As mentioned in my last update, Denver Section will be hosting the GreenTech conference and Region 5 Annual Meeting again in 2023. The Section has also signed on as a co-sponsor of the 20th biennial Conference on Electromagnetic Fields Computation (CEFC 2022), and Denver will be the site of the 2024 International Communications Conference. All three of these conferences offer many opportunities for getting involved with global conference activities. If you are interested, you can respond to me, and I will connect you with the appropriate Organizing Committee.
We still have many opportunities to contribute as a volunteer to the Section or to your Chapter/Group of choice, and all are welcome at our monthly virtual ExCom meetings on the third Tuesday of the month, excepting July and December.
And don’t forget our monthly Webex and Learn (aka, Dine and Learn) technical presentations on the second Tuesday of the month. If you have a technical topic that you would like to present at a Webex/Dine and Learn session, or if there is a particular topic or speaker that you know of who would be a good candidate for a Dine and Learn session, please contact Lanbing Shan at firstname.lastname@example.org to get it scheduled.
The key to our being able to return to our normal program of face-to-face meetings across the Section is the COVID-19 vaccine. If you are not yet vaccinated and if it is at all possible, please get the necessary jab as soon as possible.
Thanks for reading and see you next time.
From the Editor’s Desk, Ernest Worthman
Do we really want a fractured next-generation wireless ecosystem?
All of us have been watching the ongoing soap opera between the U.S. and China around 5G and other technical vectors. Over the last couple of years, I have had many in-depth conversations with SMEs in the various sectors, 5G, AI, Smart tech, robotics, autonomous vehicles, and more.
I do not claim to be a genius, by any stretch of the imagination but collecting and analyzing all of this data has been an eye-opening journey.
It is obvious, that, if we pursue the current trajectory with China, the next generations of technology are going to develop much differently than what was envisioned a few years ago.
There is certainly concern about dealing with China. They are a monolithic, communist country. That is a fact and that will not change. But, unlike Russia, which has an irrefutable desire to rule the world by conquest China’s vision is to rule the world through technology.
Again, unlike Russia, which would nuke us in a heartbeat if we were not equally able to retaliate, China has no particular interest in conquering us by force.
Interestingly, a view from some of the global Chinese observers outside of the U.S. (these are neutral experts) now believe that the United States is driven by fear and envy in order to contain China in every possible way. That has ratcheted up the current adversarial environment further fueled by the existing decades-long campaign of the U.S. meddling in China’s internal affairs with the goal of weakening the party’s grip on power.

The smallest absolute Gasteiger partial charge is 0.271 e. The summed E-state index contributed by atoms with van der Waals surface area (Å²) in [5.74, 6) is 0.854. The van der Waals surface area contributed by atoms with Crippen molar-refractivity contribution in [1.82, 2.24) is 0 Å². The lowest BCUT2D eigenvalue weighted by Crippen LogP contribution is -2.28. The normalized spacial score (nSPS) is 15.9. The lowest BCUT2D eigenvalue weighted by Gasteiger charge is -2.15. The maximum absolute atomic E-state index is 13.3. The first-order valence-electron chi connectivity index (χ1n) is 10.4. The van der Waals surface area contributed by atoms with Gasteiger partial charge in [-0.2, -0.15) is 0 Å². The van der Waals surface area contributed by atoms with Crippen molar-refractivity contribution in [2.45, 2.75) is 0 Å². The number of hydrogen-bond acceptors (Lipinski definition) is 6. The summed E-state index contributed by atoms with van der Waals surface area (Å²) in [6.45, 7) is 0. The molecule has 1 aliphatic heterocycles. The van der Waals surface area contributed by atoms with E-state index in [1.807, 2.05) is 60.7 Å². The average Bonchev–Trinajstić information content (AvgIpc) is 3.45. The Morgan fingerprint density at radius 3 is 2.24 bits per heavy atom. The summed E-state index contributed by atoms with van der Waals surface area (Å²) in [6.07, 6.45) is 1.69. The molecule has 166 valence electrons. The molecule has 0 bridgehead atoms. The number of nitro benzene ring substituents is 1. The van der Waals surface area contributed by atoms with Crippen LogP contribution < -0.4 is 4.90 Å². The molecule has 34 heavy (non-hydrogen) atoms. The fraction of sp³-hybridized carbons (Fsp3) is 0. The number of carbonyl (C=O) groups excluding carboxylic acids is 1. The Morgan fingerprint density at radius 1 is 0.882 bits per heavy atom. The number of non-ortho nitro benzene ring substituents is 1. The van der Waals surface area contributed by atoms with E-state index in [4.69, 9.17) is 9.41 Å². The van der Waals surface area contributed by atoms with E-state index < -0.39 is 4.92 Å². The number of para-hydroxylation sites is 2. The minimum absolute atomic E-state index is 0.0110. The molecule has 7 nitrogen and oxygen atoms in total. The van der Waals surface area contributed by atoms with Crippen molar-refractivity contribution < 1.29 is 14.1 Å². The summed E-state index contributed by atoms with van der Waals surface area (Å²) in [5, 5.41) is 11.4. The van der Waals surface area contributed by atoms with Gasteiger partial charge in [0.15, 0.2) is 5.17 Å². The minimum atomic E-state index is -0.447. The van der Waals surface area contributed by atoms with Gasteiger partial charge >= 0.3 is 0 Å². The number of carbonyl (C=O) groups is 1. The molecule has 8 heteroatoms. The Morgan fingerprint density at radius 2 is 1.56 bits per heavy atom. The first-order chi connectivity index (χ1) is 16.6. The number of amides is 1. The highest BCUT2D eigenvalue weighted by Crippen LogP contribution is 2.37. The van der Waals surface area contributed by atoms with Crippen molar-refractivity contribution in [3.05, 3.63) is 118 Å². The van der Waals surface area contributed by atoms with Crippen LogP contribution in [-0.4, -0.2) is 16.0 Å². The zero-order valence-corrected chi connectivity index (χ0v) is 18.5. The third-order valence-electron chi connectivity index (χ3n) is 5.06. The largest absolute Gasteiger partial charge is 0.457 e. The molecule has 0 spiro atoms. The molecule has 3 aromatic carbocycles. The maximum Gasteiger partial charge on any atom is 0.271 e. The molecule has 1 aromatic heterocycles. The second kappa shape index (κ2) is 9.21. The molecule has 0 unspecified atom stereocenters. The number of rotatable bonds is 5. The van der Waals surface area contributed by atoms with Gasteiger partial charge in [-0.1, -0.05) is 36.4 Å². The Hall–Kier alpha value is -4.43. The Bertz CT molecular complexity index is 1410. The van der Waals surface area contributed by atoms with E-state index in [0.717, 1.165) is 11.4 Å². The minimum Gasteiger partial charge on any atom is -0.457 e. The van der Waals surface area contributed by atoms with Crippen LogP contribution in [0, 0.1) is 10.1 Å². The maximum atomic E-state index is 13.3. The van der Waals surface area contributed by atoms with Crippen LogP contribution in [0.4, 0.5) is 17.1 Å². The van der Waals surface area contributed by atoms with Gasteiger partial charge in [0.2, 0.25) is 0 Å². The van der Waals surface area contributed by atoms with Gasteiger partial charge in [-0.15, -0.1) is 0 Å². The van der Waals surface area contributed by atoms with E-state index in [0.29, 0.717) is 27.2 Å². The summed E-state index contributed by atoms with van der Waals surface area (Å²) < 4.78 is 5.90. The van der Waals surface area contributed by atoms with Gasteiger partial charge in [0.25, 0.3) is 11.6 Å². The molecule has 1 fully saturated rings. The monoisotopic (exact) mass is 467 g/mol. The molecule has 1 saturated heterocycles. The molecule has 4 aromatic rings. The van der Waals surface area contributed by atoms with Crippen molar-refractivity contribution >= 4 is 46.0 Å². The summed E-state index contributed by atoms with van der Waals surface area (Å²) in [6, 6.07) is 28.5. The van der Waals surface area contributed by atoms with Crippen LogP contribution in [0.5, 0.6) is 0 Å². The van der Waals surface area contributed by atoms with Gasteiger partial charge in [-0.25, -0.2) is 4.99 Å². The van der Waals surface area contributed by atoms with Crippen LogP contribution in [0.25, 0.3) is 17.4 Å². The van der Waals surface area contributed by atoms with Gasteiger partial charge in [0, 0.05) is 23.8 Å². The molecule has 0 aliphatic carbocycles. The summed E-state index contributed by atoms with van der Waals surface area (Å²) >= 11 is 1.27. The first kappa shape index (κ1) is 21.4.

Much of this has failed, however, because, prior to the Trump administration’s draconian actions, China was our largest importer. Most analysts estimate that, by the end of this year, Chinese GDP will be equivalent to around 71 percent of U.S. GDP. China has also replaced the U.S. as the largest destination for foreign investment. The overall impression from global analysts is that in our sparring with China, the momentum is now with Beijing.
In the current American political environment, as China has grown richer and more powerful, U.S. politicians, seeing our technological sluggishness behind Chinese technology, have resorted to all kinds of below the belt move against China by playing on public fears and falsifying facts about the U.S.-Chinese trade imbalance, China’s alleged hacking of U.S. institutions, and theft of trade secrets. The epitome of embarrassment for the U.S came when, in 2020, Trump repeatedly accused China of spreading the pathogen that causes COVID-19, referring to it as “the China virus,” and spreading baseless rumors that Beijing has misled the world about the virus’s origins.
From China’s perspective the most significant threat seen by them to China’s sovereignty and national security has been the U.S.’ interference in its internal affairs. This vector has long attempted to alter the country’s political system and undermining its perception in the world.